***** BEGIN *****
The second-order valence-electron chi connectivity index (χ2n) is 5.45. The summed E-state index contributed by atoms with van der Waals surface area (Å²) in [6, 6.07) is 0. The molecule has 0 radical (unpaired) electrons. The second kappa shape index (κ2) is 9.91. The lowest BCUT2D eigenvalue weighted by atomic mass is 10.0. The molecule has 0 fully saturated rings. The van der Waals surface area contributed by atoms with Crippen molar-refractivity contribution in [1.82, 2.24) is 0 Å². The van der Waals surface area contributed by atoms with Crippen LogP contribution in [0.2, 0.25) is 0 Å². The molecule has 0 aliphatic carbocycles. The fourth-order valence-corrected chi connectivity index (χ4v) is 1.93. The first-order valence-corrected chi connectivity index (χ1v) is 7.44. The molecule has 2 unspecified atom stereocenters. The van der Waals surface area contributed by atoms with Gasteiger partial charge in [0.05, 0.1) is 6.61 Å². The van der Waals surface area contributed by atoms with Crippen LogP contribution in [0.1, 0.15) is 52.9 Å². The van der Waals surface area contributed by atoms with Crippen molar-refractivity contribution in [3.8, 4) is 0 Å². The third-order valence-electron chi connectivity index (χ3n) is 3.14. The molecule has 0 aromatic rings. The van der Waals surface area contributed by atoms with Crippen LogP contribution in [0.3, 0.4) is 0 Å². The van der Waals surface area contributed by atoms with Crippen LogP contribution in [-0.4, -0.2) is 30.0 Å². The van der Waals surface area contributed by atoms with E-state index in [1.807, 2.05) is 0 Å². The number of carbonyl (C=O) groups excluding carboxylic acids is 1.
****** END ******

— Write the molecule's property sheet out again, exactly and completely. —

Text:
The second-order valence-electron chi connectivity index (χ2n) is 5.45. The summed E-state index contributed by atoms with van der Waals surface area (Å²) in [6, 6.07) is 0. The molecule has 0 radical (unpaired) electrons. The second kappa shape index (κ2) is 9.91. The lowest BCUT2D eigenvalue weighted by atomic mass is 10.0. The molecule has 0 fully saturated rings. The van der Waals surface area contributed by atoms with Crippen molar-refractivity contribution in [1.82, 2.24) is 0 Å². The van der Waals surface area contributed by atoms with Crippen LogP contribution in [0.2, 0.25) is 0 Å². The molecule has 0 aliphatic carbocycles. The fourth-order valence-corrected chi connectivity index (χ4v) is 1.93. The first-order valence-corrected chi connectivity index (χ1v) is 7.44. The molecule has 2 unspecified atom stereocenters. The van der Waals surface area contributed by atoms with Gasteiger partial charge in [0.05, 0.1) is 6.61 Å². The van der Waals surface area contributed by atoms with Crippen LogP contribution in [0.1, 0.15) is 52.9 Å². The van der Waals surface area contributed by atoms with Crippen molar-refractivity contribution in [3.8, 4) is 0 Å². The third-order valence-electron chi connectivity index (χ3n) is 3.14. The molecule has 0 aromatic rings. The van der Waals surface area contributed by atoms with Crippen LogP contribution in [0.3, 0.4) is 0 Å². The van der Waals surface area contributed by atoms with Crippen LogP contribution in [-0.4, -0.2) is 30.0 Å². The van der Waals surface area contributed by atoms with E-state index in [1.807, 2.05) is 0 Å². The number of carbonyl (C=O) groups excluding carboxylic acids is 1.